HDR Bracket Settings


Today’s Question: What do you recommend for the number of brackets for HDR [high dynamic range] capture and the f stop interval?

Tim’s Quick Answer: The real answer here depends in large part on the specific lighting situation for the scene you’re photographing. But in most “typical” HDR scenarios you are generally safe with about five exposures separated by two stops each, perhaps using seven exposures to provide a little extra “insurance”.

More Detail: When it comes to an HDR capture versus a single exposure, it isn’t as simple as needing to bracket versus not. In some cases you might be able to accomplish your goals for a scene by simply adding one additional exposure that is one stop brighter than your initial exposure. In other cases you may need to capture many more exposures to cover the full range of tonal values present in the scene you are photographing.

Generally speaking, I find that the types of situations most photographers face when HDR becomes necessary can be captured with a total of three exposures separated by two stops each. Most cameras enable you to bracket a total of three exposures, so this is an approach just about any photographer can take if they prefer to use automatic exposure bracketing (rather than manually adjusting the exposure for each frame).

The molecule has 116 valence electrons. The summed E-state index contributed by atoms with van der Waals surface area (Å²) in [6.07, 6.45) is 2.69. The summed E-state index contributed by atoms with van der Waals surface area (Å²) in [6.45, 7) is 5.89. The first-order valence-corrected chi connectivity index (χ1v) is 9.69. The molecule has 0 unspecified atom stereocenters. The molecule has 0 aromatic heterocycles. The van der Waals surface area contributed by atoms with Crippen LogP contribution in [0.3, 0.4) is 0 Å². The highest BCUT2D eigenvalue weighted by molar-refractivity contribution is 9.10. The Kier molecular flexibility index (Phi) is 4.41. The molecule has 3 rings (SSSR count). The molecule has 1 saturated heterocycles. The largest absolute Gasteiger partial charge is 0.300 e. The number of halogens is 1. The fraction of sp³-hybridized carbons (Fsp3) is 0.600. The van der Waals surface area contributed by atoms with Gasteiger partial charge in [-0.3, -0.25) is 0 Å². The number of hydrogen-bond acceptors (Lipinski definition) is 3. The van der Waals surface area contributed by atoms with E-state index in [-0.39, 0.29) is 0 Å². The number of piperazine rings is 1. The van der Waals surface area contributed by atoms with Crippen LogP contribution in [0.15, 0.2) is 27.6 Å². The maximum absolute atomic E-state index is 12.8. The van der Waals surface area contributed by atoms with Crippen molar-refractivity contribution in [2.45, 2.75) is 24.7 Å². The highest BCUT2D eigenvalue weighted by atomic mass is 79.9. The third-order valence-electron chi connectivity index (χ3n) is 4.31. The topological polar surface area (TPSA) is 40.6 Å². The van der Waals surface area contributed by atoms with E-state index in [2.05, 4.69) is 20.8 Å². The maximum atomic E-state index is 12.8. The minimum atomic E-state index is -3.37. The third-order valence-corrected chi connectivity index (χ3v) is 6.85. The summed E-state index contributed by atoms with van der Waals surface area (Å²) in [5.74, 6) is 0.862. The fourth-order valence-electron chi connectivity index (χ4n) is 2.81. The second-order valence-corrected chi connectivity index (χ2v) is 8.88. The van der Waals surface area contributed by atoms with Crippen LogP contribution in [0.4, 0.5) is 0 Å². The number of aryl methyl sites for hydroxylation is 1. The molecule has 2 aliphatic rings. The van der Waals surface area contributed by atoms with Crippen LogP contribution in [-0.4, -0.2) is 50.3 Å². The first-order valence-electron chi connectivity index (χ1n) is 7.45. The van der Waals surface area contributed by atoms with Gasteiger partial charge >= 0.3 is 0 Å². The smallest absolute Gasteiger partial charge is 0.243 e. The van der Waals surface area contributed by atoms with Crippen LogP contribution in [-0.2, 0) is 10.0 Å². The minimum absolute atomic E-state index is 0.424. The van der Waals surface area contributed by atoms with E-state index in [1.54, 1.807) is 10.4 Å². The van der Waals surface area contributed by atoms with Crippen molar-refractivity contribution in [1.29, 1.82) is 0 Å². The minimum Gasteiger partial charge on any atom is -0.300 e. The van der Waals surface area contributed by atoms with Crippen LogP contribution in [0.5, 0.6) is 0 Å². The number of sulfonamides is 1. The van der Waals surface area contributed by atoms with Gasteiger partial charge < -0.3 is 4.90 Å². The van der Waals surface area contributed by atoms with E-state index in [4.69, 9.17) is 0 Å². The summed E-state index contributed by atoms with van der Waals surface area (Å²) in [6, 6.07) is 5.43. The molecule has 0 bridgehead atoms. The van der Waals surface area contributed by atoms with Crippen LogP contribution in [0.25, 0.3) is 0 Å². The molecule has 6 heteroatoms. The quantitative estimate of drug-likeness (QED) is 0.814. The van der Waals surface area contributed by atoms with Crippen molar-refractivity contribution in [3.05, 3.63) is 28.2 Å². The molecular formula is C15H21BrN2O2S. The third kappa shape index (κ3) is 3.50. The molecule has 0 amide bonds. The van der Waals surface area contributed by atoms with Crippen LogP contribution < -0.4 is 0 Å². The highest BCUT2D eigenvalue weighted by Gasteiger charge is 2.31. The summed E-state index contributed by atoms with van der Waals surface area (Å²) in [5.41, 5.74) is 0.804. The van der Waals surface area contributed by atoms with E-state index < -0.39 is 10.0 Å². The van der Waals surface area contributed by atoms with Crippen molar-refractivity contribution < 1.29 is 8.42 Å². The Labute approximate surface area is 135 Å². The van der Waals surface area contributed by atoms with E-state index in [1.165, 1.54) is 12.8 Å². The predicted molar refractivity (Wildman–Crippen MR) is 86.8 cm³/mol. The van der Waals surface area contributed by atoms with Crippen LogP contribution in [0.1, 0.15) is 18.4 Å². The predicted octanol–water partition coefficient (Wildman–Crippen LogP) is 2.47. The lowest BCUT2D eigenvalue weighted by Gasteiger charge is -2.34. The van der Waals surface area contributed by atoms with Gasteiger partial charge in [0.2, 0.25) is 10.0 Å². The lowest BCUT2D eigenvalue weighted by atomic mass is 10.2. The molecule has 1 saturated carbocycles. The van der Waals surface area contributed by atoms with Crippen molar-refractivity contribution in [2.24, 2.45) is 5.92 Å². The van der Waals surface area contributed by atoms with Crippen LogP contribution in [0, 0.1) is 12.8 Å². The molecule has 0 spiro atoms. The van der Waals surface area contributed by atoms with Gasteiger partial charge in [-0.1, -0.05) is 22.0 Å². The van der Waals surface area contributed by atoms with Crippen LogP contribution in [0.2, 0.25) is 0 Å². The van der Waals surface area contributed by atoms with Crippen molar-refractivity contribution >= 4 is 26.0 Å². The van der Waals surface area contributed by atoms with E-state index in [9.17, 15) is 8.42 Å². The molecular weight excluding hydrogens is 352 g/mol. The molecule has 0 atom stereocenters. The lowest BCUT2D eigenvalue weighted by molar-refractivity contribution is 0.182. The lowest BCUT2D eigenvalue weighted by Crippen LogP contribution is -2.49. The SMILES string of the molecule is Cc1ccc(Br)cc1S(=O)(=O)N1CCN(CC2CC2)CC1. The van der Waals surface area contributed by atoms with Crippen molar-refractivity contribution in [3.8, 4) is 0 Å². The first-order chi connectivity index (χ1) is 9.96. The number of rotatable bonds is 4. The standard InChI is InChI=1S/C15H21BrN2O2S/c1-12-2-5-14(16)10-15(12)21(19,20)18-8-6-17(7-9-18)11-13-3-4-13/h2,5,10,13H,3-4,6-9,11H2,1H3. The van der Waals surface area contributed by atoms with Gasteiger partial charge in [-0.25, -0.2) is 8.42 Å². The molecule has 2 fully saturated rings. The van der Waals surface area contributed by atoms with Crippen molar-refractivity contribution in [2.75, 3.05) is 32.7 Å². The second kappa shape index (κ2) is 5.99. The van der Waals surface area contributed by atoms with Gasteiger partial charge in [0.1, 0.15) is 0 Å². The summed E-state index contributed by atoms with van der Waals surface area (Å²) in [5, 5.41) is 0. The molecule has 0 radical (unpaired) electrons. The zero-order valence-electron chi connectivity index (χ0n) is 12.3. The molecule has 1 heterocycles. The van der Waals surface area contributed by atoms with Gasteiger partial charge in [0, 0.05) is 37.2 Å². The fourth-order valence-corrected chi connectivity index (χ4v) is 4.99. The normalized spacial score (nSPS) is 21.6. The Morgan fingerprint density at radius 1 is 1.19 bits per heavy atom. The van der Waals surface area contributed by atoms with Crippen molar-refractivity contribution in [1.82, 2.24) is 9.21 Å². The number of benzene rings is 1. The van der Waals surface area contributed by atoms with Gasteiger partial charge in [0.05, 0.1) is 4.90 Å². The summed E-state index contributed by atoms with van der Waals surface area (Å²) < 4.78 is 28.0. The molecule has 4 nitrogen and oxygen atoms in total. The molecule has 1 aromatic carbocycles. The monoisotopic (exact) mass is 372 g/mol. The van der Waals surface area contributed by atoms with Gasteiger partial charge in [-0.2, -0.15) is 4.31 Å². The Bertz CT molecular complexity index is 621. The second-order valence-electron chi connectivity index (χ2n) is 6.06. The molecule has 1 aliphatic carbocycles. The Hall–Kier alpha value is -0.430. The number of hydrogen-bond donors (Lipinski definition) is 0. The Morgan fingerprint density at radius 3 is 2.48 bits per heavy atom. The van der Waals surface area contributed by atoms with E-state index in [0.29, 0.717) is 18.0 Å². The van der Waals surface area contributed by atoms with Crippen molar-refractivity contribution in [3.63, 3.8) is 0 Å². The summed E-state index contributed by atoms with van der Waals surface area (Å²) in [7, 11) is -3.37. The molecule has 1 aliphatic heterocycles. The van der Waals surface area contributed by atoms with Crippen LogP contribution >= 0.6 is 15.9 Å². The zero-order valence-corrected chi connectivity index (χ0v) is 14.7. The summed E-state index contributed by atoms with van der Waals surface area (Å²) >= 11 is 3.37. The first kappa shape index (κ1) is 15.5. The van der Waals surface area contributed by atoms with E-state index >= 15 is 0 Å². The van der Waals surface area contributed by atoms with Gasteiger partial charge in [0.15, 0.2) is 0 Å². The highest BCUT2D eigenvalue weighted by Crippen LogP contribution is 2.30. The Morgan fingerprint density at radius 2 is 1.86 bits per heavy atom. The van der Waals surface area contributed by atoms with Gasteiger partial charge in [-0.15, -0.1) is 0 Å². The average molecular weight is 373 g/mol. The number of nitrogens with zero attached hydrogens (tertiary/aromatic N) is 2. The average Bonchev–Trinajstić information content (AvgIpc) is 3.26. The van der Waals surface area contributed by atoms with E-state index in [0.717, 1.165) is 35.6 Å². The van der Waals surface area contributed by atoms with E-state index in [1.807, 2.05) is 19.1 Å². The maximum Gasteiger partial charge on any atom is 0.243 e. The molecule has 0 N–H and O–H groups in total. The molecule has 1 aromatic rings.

Many cameras now support five, seven, or nine exposures for automatic exposure bracketing. This provides you with greater latitude for two issues. First, it helps ensure you’ll be able to cover the full range of exposure values for a wider variety of scenarios. Second, it provides you with a little insurance for situations where you needed to apply some exposure compensation above and beyond the exposure bracketing.

For example, a basic automatic exposure bracketing situation might involve a shot at a minus two-stop exposure, a shot at an even exposure, and a shot at a plus two-stop exposure based on a meter reading for the scene. But a given situation might actually require a minus three-stop exposure, a minus one-stop exposure, and a plus one-stop exposure in order to properly cover the range of exposure values within the scene. Having a greater number of exposures provides some additional latitude to cover this type of situation.

If you’re using two-stop exposure increments (which is what I recommend using) for HDR, chances are that nine exposures will be more than you need the vast majority of the time, and even seven exposures are probably more than you’ll need much of the time. But I would rather have too many exposure options than not enough, so I tend to favor using seven exposures separated by two stops each.

As for the separation between exposures, there is no need to use one-stop increments for HDR capture. Two stops will provide all of the overlap that HDR software needs to assemble an excellent result.